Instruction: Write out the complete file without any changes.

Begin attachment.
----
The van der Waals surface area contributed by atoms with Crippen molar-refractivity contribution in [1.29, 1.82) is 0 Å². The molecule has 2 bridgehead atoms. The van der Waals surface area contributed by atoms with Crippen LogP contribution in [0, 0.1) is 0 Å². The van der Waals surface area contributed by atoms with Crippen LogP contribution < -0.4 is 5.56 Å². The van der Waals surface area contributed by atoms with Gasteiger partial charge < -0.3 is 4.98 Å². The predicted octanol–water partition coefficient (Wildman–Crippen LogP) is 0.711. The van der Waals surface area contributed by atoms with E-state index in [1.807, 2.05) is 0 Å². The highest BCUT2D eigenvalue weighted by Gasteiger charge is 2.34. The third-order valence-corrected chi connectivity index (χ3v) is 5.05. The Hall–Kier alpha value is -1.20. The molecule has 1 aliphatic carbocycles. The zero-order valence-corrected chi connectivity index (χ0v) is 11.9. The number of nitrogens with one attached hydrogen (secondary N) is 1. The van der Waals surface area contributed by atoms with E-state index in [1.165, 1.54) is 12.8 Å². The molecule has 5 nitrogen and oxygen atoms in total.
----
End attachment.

The van der Waals surface area contributed by atoms with Crippen molar-refractivity contribution in [1.29, 1.82) is 0 Å². The molecule has 2 bridgehead atoms. The van der Waals surface area contributed by atoms with Crippen LogP contribution in [0, 0.1) is 0 Å². The van der Waals surface area contributed by atoms with Crippen LogP contribution < -0.4 is 5.56 Å². The van der Waals surface area contributed by atoms with Gasteiger partial charge < -0.3 is 4.98 Å². The predicted octanol–water partition coefficient (Wildman–Crippen LogP) is 0.711. The van der Waals surface area contributed by atoms with E-state index in [1.807, 2.05) is 0 Å². The highest BCUT2D eigenvalue weighted by Gasteiger charge is 2.34. The third-order valence-corrected chi connectivity index (χ3v) is 5.05. The Hall–Kier alpha value is -1.20. The molecule has 1 aliphatic carbocycles. The zero-order valence-corrected chi connectivity index (χ0v) is 11.9. The number of nitrogens with one attached hydrogen (secondary N) is 1. The van der Waals surface area contributed by atoms with E-state index in [1.165, 1.54) is 12.8 Å². The molecule has 5 nitrogen and oxygen atoms in total.